In addition, what was once a quick task of popping their head into someone's office now requires more coordination and extra steps: taking the time to draft an email or pick up the phone, and then likely having a follow-up conversation, said Renee Wilm, chief legal officer at Liberty Media Corp.
Wilm — who began working at Baker Botts LLP in law school and continued there for more than two decades before joining Liberty Media in September — also offered a pandemic survival tip for firms: Don't be wedded to traditional rates.
She recommended firms empathize with their corporate clients' current budgetary constraints and take the initiative to reach out and brainstorm different structures, such as discounts and alternative fee arrangements.
Behave more as a partner to in-house counterparts rather than as a vendor; not doing so could backfire on firms in the long run, she said.
As organizations in different industries have been forced to embrace agility and adapt to the current situation, general counsel say their teams are collaborating and growing closer as a company than ever before.
General counsel have learned that their teams can come together even when they're working remotely. Many shared how impressed they've been to see entire departments simultaneously transition to a socially distant work environment while trying to ensure as much business continuity as possible.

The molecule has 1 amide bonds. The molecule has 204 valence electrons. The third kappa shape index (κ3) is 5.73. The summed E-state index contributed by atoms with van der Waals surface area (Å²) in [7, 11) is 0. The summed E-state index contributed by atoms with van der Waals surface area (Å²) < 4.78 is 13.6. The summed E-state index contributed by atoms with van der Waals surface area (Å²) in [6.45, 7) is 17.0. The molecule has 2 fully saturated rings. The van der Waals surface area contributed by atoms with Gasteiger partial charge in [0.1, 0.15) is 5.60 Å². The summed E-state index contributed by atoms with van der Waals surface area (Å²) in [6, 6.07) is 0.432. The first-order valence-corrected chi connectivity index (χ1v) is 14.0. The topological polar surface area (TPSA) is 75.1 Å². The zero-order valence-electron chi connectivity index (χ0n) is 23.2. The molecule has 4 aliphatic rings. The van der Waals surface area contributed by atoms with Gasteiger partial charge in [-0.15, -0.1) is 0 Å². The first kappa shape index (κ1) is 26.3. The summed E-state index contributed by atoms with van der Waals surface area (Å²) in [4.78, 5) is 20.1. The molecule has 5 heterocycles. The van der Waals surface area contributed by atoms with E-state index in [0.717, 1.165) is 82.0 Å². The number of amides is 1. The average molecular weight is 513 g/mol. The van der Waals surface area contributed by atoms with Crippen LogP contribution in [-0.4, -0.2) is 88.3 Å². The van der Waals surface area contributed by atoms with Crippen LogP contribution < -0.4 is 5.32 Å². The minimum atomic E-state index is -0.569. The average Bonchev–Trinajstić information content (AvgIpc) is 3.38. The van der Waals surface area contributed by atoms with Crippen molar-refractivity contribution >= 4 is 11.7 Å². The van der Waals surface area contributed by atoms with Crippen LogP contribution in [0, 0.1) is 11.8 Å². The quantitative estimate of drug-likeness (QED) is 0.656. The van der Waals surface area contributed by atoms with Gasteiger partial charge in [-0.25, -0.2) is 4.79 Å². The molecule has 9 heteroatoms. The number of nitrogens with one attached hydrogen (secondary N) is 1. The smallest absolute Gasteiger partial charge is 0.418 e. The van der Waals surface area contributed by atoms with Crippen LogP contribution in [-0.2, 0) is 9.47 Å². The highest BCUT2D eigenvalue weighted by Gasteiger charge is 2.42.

"I've seen firsthand how people, regardless of their know-how, can join together to focus on what matters most, the health and well-being of our employees, our customers, our vendors, and our communities," Goldstein said.
Given the commonality of the experience, in-house leaders also said they've noticed how much their relationships with team members have deepened, especially given the more frequent interactions in the absence of sporadic, face-to-face conversations in the hallway or in line to buy lunch.
At Liberty Media, Wilm said she previously held monthly check-in conferences with her department. To keep the lines of communication open, now they meet virtually each week to share projects, ideas and best practices, she said.
Others shared similar situations. As the boundaries between home and work life have blurred, Discover Financial Services Inc. chief legal officer and general counsel Wanji Walcott said she has enjoyed meeting colleagues' partners, children, parents and pets when they walk past camera frames during virtual meetings.
She has learned that problem solving in a remote work environment can be done more effectively over videoconference than on the phone, largely because it allows users to see others' expressions and thus connect more deeply.
Although the past two months have been challenging for many, some general counsel have viewed the crisis as an opportunity to think about the type of future their companies want to create, starting with deepening their partnerships with customers.
Although it's unclear what the "new normal" will eventually look like for society, Updike said strong interpersonal relationships and discovering more ways to connect with others — virtually or not — will remain crucial moving forward.
Goldstein echoed the sentiment, saying he thinks the pandemic will change the frequency and the ways lawyers communicate, including his in-house team and outside counsel.
"I'd expect more phone calls will become video calls," he said. "In some ways, we will become more closely connected to distant colleagues than we are today."
--Editing by Brian Baresch and Michael Watanabe.